Ouray, Colo. (Vocus) May 14, 2010
Ouray, Colo., the “Switzerland of America,” will feel a little more like France this summer when three cycling events roll through town. Ouray has been selected as an overnight stop for the 25th Annual Denver Post Ride the Rockies bicycle tour in June. The Colorado Peace Ride wheels through town in July. And, in September Ouray will play host to the inaugural cycling and beer event called Peaks and Pints.
On Tuesday, June 15, 2,000 cyclists from all over the world will converge on Ouray as part of the 25th Annual Denver Post Ride the Rockies tour. Ride the Rockies is an annual bicycle tour that treks more than 500 miles through the scenic Rocky Mountains. Daily rides range from 35 to 100 miles long. The event is extremely popular and has been sold out since February when more than 4,000 people vied for the 2,000 spots that were selected by lottery.
Being an overnight stop for Ride the Rockies is an economic boon for Ouray, according to Ouray Chamber Resort Association President Karen Avery. Avery says that tour organizers estimate cyclists spent an average of $250,000 in a 24-hour period in each town during last year’s event. Avery adds that participants will get a glimpse Ouray as a bike-friendly summer vacation spot and will hopefully come back for a longer stay.
Ride the Rockies participants come into Ouray from Delta on a 67-mile stretch of Highway 550. From Ouray they head to Durango on a 70-mile route that traverses Red Mountain Pass (11,090 feet), Molas Divide (10,899 feet) and Coal Bank Pass (10,640 feet).
The Colorado Peace Ride is a four-day, 238-mile charity ride that begins and ends in Durango and encompasses a portion of the San Juan Skyway that passes through Ouray. Ouray is the first overnight stop on the tour. Riders will travel from Durango through Animas Valley, over Coal Bank and Molas Passes, into Silverton and over the Million Dollar Highway into Ouray. The Sophia Peace Center is the primary beneficiary of the profits generated by the ride. The organization supports non-profits by providing them with free or low-cost retreats in a beautiful retreat center in Dolores. To learn more about the race, for information on registration, or to donate to the cause log on to http://www.thepeaceride.com.
Peaks and Pints is a five-night tour that starts on Aug. 30, covers a little more than 200 miles, and is punctuated with tastings a local brew house each night. The tour begins in nearby Ridgway and continues in a counter clockwise direction around the famous San Juan Skyway. The route includes four mountain passes that climb more than 10,000 feet.
Riders will come into Ouray on Sept. 2 from Durango along a 72 mile route that crosses three major mountain passes and traverses the Million Dollar Highway renowned for its stunning views. The pedal power riders must display to conquer the course will be rewarded with a frosty pint at Ourayle House brewery. That night, cyclists will be able to soak their weary muscles at the Ouray Hot Springs Pool (http://www.ouraycolorado.com/Hot+Springs+Pool), sure to be a welcome relief after days in the saddle! To learn more about Peaks and Pints or to register for the event log on to http://www.peaksandpints.com.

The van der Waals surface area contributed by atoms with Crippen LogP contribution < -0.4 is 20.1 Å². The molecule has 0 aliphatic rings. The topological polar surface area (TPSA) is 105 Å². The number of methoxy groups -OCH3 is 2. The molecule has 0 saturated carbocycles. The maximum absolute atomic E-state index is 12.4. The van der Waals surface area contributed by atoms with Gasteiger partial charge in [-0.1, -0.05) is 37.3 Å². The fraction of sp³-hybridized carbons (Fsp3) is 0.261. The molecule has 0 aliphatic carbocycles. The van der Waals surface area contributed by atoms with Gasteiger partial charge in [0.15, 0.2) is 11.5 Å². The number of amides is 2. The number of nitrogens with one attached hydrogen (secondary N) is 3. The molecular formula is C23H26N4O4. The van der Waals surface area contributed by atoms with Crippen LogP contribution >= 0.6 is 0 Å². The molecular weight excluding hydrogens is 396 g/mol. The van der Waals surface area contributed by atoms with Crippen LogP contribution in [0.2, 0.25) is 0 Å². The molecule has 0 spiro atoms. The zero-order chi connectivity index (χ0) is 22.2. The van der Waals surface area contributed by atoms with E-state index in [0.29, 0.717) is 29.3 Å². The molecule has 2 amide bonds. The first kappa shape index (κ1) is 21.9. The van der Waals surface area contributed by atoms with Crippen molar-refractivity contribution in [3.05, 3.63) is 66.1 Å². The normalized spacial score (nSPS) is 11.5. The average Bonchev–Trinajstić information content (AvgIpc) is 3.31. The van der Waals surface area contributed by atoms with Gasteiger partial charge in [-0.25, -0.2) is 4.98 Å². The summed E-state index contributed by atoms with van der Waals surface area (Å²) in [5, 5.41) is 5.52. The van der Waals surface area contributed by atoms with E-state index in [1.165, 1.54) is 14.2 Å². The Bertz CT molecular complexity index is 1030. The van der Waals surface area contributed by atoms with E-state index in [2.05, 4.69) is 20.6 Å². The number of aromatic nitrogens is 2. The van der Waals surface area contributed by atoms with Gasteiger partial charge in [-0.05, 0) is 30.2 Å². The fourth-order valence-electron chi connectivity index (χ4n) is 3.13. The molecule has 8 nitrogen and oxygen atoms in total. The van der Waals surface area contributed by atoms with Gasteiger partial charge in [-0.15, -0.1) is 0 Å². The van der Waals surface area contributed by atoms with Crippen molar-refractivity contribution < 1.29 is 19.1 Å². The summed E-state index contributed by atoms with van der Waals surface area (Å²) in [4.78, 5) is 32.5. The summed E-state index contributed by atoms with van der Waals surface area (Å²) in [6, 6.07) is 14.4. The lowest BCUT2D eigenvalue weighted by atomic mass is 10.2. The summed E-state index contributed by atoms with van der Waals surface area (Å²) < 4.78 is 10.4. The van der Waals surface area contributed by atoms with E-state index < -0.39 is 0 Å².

But, you don’t have to be an event participant to enjoy Ouray County on two wheels. Offering something for cyclists of all levels, Ouray County is home to a number of back roads and off-road trails. Recreate the routes covered by one of the events mentioned above, or hop on a mountain bike to explore the many off-road trails (http://ridgwaytrails.com/trails/).
Rent a ride at Peak to Peak Bicycles (http://www.peaktopeakbicycles.com), located in neighboring Ridgway, or bring your own. In Ridgway itself you can take the single track that runs right along the edge of town north across Highway 550 to County Road 10. Dallas Trail, at an elevation of about 9,000 feet, is a popular, yet difficult more riding trail. Another challenging route is the eight-mile-long Portland Trail, which is a shorter, yet intense, single track. Imogene Pass/Last Dollar Loop is extremely difficult, long and steep and can take up to 10 hours to complete. If you are enjoying a family trip with children or simply want to take it easy plan a leisurely ride along the river just north of Ouray. The River Road goes all the way into Ridgway and back (approximately 25 miles) and is a scenic route over rolling ranchland.
Located at 7,700 feet above sea level in southwest Colorado, the National Historic District of Ouray is surrounded on three sides by 13,000-foot peaks, earning it the nickname “The Switzerland of America.” Ouray is an outdoor enthusiast’s paradise, offering rock climbing, hiking, four-wheeling and mountain biking in the summer and ice climbing, backcountry skiing, cross-country skiing and snowshoeing in the winter. To make a lodging reservation and learn more about planning your trip to Ouray log on to http://www.ouraycolorado.com.
Contacts: Gaylene Ore, Ore Communications, 970.887.2536
Karen Avery, Ouray Chamber Resort Association, 970-316-1443